Burden of Cardiac Arrhythmias in Patients With Anthracycline-Related Cardiomyopathy

Matylda Mazur, Feilong Wang, David O. Hodge, Brittany L. Siontis, Douglas S. Beinborn, Hector R. Villarraga, Amir Lerman, Paul A. Friedman, Joerg Herrmann

Research output: Contribution to journalArticlepeer-review

16 Scopus citations


Objectives The objective of this study was to determine the incidence of arrhythmias and device (internal cardiac defibrillator/cardiac resynchronization therapy defibrillator) therapies in patients with a diagnosis of cardiomyopathy and anthracycline exposure. Background The burden of arrhythmias in adult cancer survivors with anthracycline-related cardiomyopathy has not been studied, but might have important implications for clinical management and outcomes. Methods Retrospective cohort study of all patients with left ventricular dysfunction (LVD) who underwent internal cardiac defibrillator/cardiac resynchronization therapy defibrillator implantation at the Mayo Clinic from 1990 to 2012. Ninety-five patients were cancer survivors (on average, 5 years), 23 of which had anthracycline-related cardiomyopathy (CA-ACM) and 72 of which had non–anthracycline-related cardiomyopathy (CA-NACM). A second control group of 68 noncancer patients with ischemic heart disease-related LVD or dilated cardiomyopathy (ischemic heart disease [IHD]/DCM) was age- and gender-matched to patients with CA-ACM. All patients were followed for arrhythmias and appropriate ICD therapies, total mortality, heart transplantation, and left ventricular ejection fraction. Results More than 5.5 ± 3.0 years after device implantation, nonsustained ventricular tachycardia was the most common arrhythmia in patients with CA-ACM followed by atrial fibrillation and sustained ventricular tachycardia or fibrillation (73.9%, 56.6%, and 30.4%, respectively), which was not significantly different from CA-NACM and IHD/DCM. The 5-year rate of ICD therapies was 19.9% in the CA-ACM group versus 22.1% in the CA-NACM group and 32.6% in the IHD/DCM group (p = NS for both). Device therapy–free, heart transplantation–free, and/or overall survival as well as cardiac function dynamics over time were not different in patients with CA-ACM than in patients with CA-NACM and IHD/DCM. Conclusions This study indicates that the burden of arrhythmia in patients with anthracycline-related cardiomyopathy is not different from cancer and non-cancer patients with IHD-related LVD or DCM.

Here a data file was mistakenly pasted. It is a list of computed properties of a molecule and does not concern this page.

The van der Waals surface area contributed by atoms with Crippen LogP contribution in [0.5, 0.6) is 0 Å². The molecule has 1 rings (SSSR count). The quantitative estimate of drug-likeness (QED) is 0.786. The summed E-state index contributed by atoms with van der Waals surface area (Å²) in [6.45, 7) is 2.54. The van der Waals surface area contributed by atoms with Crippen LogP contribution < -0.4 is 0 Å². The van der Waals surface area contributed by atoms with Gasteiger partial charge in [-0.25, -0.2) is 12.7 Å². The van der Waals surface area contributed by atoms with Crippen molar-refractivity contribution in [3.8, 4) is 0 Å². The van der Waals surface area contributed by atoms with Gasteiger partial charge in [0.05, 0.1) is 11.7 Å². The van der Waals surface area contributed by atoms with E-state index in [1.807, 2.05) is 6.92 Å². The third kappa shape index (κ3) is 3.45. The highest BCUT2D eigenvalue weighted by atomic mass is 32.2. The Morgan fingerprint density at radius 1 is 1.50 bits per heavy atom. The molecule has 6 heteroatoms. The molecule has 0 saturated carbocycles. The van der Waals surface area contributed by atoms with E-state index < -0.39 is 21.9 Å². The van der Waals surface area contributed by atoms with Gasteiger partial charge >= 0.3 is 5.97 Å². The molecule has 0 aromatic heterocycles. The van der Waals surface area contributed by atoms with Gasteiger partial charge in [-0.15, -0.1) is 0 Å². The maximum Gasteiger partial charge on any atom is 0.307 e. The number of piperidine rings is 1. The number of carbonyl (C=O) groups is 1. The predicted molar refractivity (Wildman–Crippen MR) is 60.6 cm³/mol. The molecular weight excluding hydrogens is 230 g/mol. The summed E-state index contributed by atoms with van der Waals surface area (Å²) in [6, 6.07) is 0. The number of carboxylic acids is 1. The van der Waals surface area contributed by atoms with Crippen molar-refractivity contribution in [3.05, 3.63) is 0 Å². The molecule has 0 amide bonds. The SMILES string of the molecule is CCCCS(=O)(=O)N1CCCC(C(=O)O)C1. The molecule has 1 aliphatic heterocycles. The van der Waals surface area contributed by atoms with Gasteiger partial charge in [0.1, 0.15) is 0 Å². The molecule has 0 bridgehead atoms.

Original languageEnglish (US)
Pages (from-to)139-150
Number of pages12
JournalJACC: Clinical Electrophysiology
Issue number2
StatePublished - Feb 1 2017


  • arrhythmia
  • cardiomyopathy
  • cardiotoxicity
  • prognosis

ASJC Scopus subject areas

  • Cardiology and Cardiovascular Medicine
  • Physiology (medical)


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